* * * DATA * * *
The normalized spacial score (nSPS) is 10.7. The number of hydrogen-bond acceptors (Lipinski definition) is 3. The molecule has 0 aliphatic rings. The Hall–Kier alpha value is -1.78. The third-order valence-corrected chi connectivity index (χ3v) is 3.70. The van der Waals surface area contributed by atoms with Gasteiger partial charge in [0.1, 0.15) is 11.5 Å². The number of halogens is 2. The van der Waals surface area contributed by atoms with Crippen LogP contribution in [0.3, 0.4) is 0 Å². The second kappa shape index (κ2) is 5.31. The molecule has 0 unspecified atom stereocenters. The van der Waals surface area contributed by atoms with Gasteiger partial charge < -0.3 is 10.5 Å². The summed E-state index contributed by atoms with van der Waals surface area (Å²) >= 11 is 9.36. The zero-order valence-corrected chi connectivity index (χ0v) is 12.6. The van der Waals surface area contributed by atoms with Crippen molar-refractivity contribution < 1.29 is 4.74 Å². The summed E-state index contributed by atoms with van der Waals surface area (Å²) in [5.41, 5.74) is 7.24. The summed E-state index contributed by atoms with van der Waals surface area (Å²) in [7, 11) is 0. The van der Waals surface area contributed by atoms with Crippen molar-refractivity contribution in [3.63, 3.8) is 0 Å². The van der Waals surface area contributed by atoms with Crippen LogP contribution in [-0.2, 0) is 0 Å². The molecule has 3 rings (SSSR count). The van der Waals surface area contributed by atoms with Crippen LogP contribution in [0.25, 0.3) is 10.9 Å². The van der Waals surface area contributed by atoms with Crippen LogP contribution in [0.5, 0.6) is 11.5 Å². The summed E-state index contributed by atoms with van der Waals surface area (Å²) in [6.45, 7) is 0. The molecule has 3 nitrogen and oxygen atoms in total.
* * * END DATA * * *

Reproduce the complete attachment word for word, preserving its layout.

The normalized spacial score (nSPS) is 10.7. The number of hydrogen-bond acceptors (Lipinski definition) is 3. The molecule has 0 aliphatic rings. The Hall–Kier alpha value is -1.78. The third-order valence-corrected chi connectivity index (χ3v) is 3.70. The van der Waals surface area contributed by atoms with Gasteiger partial charge in [0.1, 0.15) is 11.5 Å². The number of halogens is 2. The van der Waals surface area contributed by atoms with Crippen LogP contribution in [0.3, 0.4) is 0 Å². The second kappa shape index (κ2) is 5.31. The molecule has 0 unspecified atom stereocenters. The van der Waals surface area contributed by atoms with Gasteiger partial charge < -0.3 is 10.5 Å². The summed E-state index contributed by atoms with van der Waals surface area (Å²) >= 11 is 9.36. The zero-order valence-corrected chi connectivity index (χ0v) is 12.6. The van der Waals surface area contributed by atoms with Crippen molar-refractivity contribution < 1.29 is 4.74 Å². The summed E-state index contributed by atoms with van der Waals surface area (Å²) in [5.41, 5.74) is 7.24. The summed E-state index contributed by atoms with van der Waals surface area (Å²) in [7, 11) is 0. The van der Waals surface area contributed by atoms with Crippen molar-refractivity contribution in [3.63, 3.8) is 0 Å². The van der Waals surface area contributed by atoms with Crippen LogP contribution in [-0.2, 0) is 0 Å². The molecule has 3 rings (SSSR count). The van der Waals surface area contributed by atoms with Crippen LogP contribution in [0.25, 0.3) is 10.9 Å². The van der Waals surface area contributed by atoms with Crippen LogP contribution in [0.5, 0.6) is 11.5 Å². The summed E-state index contributed by atoms with van der Waals surface area (Å²) in [6.45, 7) is 0. The molecule has 3 nitrogen and oxygen atoms in total.